Charlie doesn’t seem to like backpackers or the fact that they represent privilege, freedom and even perhaps naivety. All she sees is the way these individuals take over cities and countries, not necessarily thinking about the impact they have on the local communities.
But then she is in Thailand herself, is she one of these privileged people that just so happened to remain long after her trip was meant to finish?
It would seem that Charlie is one of several who decided to stay on and work for an international language school. They pay a pittance but knowing that they can easily be replaced, people know the best thing to do about it is absolutely nothing.
Instead, to lighten the mood, a team-building weekend away has been suggested.
Charlie didn’t hesitate. She may be a decade older than the rest, having missed out on this experience when she was the supposed ‘right age,’ but she is opting to live life now and at any mention of a social gathering, she appears.
Looking back, Charlie knows she was running away from the grown-up world. Back home she had everything she could wish for. A house, a dog, a long-term boyfriend wanting to marry her, but for some reason, none of that was enough. She felt trapped. Felt a need to get away from it all, much to the disgust of her family.
But then she receives an email from her sister, urging her to fly home. Her mum is sick and it doesn’t look good.
Unfortunately, Charlie struggles to get her act together in time and as she rushes into the hospital she is greeted with a sight she never truly expected. She was too late and never got to say goodbye to her mum. In fact, she can’t even remember the last time she spoke to her. Overwhelmed and unsure what to do with herself she opts to stay at home with her retired, aloof father until the house is sold and he moves in with her sister, Eleanor.
Eleanor has always been the sensible, older sister; the one that settled down early and had two wonderful children. Surely, she is the picture of the perfect family?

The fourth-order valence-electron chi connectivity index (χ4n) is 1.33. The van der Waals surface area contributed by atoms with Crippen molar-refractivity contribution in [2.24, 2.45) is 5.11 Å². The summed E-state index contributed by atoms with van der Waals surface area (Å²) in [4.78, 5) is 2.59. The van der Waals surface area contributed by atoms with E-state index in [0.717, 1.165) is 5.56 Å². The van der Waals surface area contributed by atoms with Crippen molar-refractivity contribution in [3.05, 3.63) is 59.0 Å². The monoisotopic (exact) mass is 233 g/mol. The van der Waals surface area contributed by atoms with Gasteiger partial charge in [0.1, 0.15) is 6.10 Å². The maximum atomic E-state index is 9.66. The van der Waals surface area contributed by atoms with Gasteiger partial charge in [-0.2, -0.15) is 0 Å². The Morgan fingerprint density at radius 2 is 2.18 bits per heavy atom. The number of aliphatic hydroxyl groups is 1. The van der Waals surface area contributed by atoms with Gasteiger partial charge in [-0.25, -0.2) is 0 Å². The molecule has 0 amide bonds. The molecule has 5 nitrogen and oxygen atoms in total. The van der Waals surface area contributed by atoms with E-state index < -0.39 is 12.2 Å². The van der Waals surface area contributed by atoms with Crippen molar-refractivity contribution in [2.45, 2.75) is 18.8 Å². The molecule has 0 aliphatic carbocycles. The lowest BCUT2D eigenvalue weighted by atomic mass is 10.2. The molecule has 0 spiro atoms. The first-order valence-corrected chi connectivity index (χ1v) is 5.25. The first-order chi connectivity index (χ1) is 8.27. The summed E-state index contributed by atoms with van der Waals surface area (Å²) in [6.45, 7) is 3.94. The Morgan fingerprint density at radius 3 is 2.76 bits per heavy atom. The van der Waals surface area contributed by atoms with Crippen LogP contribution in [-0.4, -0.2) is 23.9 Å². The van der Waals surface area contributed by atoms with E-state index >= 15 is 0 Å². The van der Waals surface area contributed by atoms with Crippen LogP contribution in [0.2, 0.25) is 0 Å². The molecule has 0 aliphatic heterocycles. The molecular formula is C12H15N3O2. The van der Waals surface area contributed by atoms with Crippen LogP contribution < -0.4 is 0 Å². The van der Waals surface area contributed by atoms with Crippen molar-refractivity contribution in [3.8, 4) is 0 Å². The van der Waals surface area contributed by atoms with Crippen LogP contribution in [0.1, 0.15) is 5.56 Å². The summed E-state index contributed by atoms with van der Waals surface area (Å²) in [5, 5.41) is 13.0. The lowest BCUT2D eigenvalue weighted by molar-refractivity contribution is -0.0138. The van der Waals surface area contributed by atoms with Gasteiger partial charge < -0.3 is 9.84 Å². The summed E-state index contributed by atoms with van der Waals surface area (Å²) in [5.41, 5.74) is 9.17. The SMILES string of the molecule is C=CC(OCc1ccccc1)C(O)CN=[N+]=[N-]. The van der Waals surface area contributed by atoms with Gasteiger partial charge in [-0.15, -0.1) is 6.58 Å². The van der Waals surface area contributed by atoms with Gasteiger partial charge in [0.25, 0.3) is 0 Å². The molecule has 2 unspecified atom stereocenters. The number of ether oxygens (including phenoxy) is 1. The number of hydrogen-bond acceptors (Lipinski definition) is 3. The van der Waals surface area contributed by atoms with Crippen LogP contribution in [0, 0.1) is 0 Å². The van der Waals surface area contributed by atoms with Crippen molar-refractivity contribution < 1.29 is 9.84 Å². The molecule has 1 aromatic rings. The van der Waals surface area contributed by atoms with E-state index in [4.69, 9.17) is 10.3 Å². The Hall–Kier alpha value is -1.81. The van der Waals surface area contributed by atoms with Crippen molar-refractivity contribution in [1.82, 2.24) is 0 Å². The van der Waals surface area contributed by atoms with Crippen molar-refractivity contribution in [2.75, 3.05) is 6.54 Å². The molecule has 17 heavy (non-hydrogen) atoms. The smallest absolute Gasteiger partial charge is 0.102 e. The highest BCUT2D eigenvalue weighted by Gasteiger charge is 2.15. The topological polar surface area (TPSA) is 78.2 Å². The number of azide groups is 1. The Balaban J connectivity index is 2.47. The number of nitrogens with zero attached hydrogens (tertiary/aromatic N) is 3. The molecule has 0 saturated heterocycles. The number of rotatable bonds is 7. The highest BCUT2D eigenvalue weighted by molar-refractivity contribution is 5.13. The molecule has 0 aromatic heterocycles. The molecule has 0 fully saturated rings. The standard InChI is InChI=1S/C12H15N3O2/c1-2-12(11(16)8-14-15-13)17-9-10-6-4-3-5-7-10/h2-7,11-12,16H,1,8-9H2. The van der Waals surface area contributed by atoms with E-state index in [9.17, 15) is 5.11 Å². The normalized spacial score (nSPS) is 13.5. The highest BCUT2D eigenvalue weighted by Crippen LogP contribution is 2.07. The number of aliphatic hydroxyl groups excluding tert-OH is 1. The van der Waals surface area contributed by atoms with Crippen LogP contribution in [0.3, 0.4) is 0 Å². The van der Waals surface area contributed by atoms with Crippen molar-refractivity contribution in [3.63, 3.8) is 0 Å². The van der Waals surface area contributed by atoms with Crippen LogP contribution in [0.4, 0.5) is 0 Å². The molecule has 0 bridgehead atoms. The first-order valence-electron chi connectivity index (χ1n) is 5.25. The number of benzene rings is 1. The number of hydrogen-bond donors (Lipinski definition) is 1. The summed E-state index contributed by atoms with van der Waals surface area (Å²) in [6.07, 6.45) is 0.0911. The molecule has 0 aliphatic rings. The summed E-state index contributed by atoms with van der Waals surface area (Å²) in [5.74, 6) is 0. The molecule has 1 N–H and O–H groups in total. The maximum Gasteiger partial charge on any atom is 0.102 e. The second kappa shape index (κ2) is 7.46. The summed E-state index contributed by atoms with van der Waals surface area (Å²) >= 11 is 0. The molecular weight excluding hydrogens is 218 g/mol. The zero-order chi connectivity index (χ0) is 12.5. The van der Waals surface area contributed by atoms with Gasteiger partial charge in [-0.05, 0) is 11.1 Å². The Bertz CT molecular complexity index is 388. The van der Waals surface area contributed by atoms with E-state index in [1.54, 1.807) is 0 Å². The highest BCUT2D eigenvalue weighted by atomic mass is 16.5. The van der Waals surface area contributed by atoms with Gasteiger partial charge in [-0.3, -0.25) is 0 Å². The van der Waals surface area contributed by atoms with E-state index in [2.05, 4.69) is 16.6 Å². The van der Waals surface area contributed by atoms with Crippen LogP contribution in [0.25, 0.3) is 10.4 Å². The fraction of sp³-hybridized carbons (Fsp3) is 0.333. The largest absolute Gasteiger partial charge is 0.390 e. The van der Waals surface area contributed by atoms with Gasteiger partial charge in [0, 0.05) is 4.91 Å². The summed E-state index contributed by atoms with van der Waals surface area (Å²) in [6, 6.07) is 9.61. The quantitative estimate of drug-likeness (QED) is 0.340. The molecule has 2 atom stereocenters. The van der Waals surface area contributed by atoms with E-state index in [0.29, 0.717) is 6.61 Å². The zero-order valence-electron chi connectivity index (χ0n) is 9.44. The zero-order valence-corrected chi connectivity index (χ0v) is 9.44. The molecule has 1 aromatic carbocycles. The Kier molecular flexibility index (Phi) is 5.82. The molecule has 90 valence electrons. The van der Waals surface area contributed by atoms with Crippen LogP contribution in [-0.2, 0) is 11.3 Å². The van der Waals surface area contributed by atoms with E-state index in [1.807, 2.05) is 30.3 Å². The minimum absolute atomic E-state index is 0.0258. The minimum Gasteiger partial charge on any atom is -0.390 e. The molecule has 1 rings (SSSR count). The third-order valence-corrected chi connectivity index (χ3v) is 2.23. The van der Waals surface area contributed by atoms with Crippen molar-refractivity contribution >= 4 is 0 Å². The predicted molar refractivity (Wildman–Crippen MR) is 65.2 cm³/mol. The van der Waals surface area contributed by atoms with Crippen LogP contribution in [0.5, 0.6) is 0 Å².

As the house is sold, the strain of their mother’s death begins to show. With her father moving in with Eleanor there is no room for Charlie, and with no clue what to do, it seems even now her mother is her saviour.
Unbeknown to the family, her mother Britta, seems to have developed a second life; a life that involves bequeathing a rather large sum of money and a houseboat to her daughters. At least that solves one problem – Charlie now has somewhere to live while she figures out what exactly she is going to do with her life.
With the confusing news that her mother may have had a secret life, Charlie decides that rather than sorting her own life out, she needs to further understand whom Britta really was. Will Charlie be able to get to the bottom of this mystery? Will it help her to figure out exactly who she is and what she wants to do?
Will looking into the past bring the family closer together or will it put an even bigger wedge between them all?
My Thoughts on You Never Told Me
What starts out as a novel about travelling to Thailand quickly turns into a heart-wrenching story of loss and reinvention. For anyone that has lost someone really important to them, keeping hold of the memories becomes the most valuable thing in the world. Unfortunately in this instance, it seems the recollections that this family holds dear may not honestly represent the person they thought they knew.
This is a novel about seeking the truth. It is a story that explores delving into the past in order to understand one’s true identity after a tragedy. At times, You Never Told Me is emotionally soul-stirring and does make you think about how much you really know about your own history.
At the same time, it is not a novel that evokes tears. It is one that culminates in a sense of wanting to belong somewhere and have a sense of self-satisfaction with the life you are living.
Have you read any of Sarah Jasmon’s novels?
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